Professor Hiroshi Umakoshi, Graduate School of Engineering Science

Professor Hiroshi Umakoshi, Graduate School of Engineering Science

"Brewing innovation: Collaboration in bio-inspired chemical engineering and coffee"

In the dynamic world of chemical engineering, Dr. Hiroshi Umakoshi is known for his research on developing bio-inspired chemical engineering (B-ICE) systems, whose applications span from one-pot processes to medical advancements like drug and vaccine delivery. Dr. Umakoshi has fostered a close collaboration with Dr. Tonya Kuhl from the University of California Davis (UC Davis), a Global Knowledge Partner of Osaka University. They both share a steadfast commitment to not only advancing the frontiers of science and engineering but also fostering young talent with an international mindset, as exemplified by Dr. Nozomi Watanabe, an assistant professor of Dr. Umakoshi’s lab, who has stayed at UC Davis to conduct research in Dr. Kuhl’s lab while delivering seminars and supporting student exchange activities.

At the core of Dr. Umakoshi’s research lies a deep fascination with membrane systems—an area where the intricacies of biological processes meet the innovation of engineering. His work seeks to emulate the efficiency and specificity found in nature’s designs, with a particular emphasis on their applications in diverse fields. In particular, he is developing ways to engineer and utilize liposomes and lipid nanoparticles as a model of condensed phase systems, where multi-step molecular recognition and conversion can be integrated. As the lab’s assistant professor, Dr. Watanabe leads a branch of the research to develop lipid nanoparticles in drug delivery and cosmetic applications, the most well-known of which is probably the one used in COVID-19 vaccine delivery. Having worked as a researcher in a pharmaceutical company, Dr. Watanabe brings her industry experience and international mindset to the lab, infusing her academic pursuits with a pragmatic and global approach.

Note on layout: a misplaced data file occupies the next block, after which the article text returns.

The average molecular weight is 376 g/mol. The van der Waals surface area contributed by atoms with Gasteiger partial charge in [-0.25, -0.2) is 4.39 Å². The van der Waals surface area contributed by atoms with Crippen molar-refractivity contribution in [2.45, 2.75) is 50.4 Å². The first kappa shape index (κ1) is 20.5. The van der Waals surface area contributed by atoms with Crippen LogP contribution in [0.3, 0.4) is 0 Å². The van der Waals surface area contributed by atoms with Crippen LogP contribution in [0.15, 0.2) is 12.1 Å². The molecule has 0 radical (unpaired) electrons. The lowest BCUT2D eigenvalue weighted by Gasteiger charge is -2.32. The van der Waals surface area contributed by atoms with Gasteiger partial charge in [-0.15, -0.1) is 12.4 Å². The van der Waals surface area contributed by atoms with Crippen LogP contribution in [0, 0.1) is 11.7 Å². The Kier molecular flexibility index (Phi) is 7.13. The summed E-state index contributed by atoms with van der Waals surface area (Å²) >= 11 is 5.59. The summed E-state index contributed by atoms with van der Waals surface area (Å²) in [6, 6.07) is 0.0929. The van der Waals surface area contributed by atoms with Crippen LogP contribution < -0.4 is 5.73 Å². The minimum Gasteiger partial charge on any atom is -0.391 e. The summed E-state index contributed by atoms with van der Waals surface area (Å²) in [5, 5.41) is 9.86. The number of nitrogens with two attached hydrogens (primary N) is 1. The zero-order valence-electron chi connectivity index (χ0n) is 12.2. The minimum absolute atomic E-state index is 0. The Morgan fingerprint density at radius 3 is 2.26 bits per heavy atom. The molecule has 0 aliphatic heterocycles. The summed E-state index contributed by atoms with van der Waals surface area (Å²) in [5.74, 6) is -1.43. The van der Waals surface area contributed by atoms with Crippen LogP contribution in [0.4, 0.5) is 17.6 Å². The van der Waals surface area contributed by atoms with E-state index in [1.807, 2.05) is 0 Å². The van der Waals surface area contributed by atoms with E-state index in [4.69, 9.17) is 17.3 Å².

Dr. Umakoshi’s collaborative activities with Dr. Tonya Kuhl demonstrate the power of transboundary cooperation. Together, they bring complementary expertise to the table, fostering an environment where ideas flourish and breakthroughs emerge. The collaboration extends beyond research, permeating the educational landscape at both universities. It is no coincidence that, in addition to serving as the head of the Chemical Engineering Department, Dr. Kuhl also co-directs the UC Davis Coffee Center, which is running a successful pre-college program on chemical engineering and coffee. She has been visiting OU regularly to teach this class, a popular international exchange subject where 50 to 100 OU students enroll each year.

In the delightful intersection of bio-inspired chemical engineering and coffee, Drs. Umakoshi, Watanabe, and Kuhl embody the spirit of collaborative innovation. As the aroma of freshly brewed coffee continues to waft through laboratories on both sides of the Pacific, their partnership promises to leave an indelible mark on research and education at both universities.

Text: Clement Angkawidjaja/Edit: Christopher Bubb

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